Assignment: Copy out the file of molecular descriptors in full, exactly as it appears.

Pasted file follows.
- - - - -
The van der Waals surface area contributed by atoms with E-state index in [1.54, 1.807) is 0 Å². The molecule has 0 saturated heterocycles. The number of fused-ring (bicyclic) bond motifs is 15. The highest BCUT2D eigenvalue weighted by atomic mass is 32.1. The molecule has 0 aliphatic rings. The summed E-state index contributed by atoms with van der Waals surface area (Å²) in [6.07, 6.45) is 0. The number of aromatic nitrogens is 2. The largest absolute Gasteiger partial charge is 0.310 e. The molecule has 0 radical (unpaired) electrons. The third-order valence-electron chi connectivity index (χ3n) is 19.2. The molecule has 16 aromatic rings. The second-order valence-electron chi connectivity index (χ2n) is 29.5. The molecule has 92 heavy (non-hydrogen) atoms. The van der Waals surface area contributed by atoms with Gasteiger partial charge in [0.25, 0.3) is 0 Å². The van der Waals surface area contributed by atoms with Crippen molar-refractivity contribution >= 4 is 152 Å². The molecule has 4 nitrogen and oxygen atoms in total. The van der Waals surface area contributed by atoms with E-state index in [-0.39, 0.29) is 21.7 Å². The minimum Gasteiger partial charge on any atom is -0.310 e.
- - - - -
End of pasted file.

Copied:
The van der Waals surface area contributed by atoms with E-state index in [1.54, 1.807) is 0 Å². The molecule has 0 saturated heterocycles. The number of fused-ring (bicyclic) bond motifs is 15. The highest BCUT2D eigenvalue weighted by atomic mass is 32.1. The molecule has 0 aliphatic rings. The summed E-state index contributed by atoms with van der Waals surface area (Å²) in [6.07, 6.45) is 0. The number of aromatic nitrogens is 2. The largest absolute Gasteiger partial charge is 0.310 e. The molecule has 0 radical (unpaired) electrons. The third-order valence-electron chi connectivity index (χ3n) is 19.2. The molecule has 16 aromatic rings. The second-order valence-electron chi connectivity index (χ2n) is 29.5. The molecule has 92 heavy (non-hydrogen) atoms. The van der Waals surface area contributed by atoms with Gasteiger partial charge in [0.25, 0.3) is 0 Å². The van der Waals surface area contributed by atoms with Crippen molar-refractivity contribution >= 4 is 152 Å². The molecule has 4 nitrogen and oxygen atoms in total. The van der Waals surface area contributed by atoms with E-state index in [-0.39, 0.29) is 21.7 Å². The minimum Gasteiger partial charge on any atom is -0.310 e.